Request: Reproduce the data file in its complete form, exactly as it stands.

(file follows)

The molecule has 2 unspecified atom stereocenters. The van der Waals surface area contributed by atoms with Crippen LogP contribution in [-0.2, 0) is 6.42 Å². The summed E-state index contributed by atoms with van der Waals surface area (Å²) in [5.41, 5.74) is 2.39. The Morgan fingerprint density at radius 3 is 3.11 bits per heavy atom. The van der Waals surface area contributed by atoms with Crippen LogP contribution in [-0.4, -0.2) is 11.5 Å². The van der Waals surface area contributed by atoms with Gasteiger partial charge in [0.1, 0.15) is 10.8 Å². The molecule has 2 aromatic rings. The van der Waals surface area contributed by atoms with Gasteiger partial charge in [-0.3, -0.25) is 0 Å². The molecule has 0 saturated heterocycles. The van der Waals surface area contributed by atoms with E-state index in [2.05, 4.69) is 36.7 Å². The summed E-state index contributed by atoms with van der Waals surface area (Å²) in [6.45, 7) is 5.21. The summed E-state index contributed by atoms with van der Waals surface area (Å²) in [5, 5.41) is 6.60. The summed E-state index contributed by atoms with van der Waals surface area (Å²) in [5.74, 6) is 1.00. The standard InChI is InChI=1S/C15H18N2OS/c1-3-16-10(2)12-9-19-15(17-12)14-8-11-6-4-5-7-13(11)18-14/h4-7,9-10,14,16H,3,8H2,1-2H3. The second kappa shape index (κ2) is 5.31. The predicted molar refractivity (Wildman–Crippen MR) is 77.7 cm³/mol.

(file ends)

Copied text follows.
The molecule has 2 unspecified atom stereocenters. The van der Waals surface area contributed by atoms with Crippen LogP contribution in [-0.2, 0) is 6.42 Å². The summed E-state index contributed by atoms with van der Waals surface area (Å²) in [5.41, 5.74) is 2.39. The Morgan fingerprint density at radius 3 is 3.11 bits per heavy atom. The van der Waals surface area contributed by atoms with Crippen LogP contribution in [-0.4, -0.2) is 11.5 Å². The van der Waals surface area contributed by atoms with Gasteiger partial charge in [0.1, 0.15) is 10.8 Å². The molecule has 2 aromatic rings. The van der Waals surface area contributed by atoms with Gasteiger partial charge in [-0.3, -0.25) is 0 Å². The molecule has 0 saturated heterocycles. The van der Waals surface area contributed by atoms with E-state index in [2.05, 4.69) is 36.7 Å². The summed E-state index contributed by atoms with van der Waals surface area (Å²) in [6.45, 7) is 5.21. The summed E-state index contributed by atoms with van der Waals surface area (Å²) in [5, 5.41) is 6.60. The summed E-state index contributed by atoms with van der Waals surface area (Å²) in [5.74, 6) is 1.00. The standard InChI is InChI=1S/C15H18N2OS/c1-3-16-10(2)12-9-19-15(17-12)14-8-11-6-4-5-7-13(11)18-14/h4-7,9-10,14,16H,3,8H2,1-2H3. The second kappa shape index (κ2) is 5.31. The predicted molar refractivity (Wildman–Crippen MR) is 77.7 cm³/mol.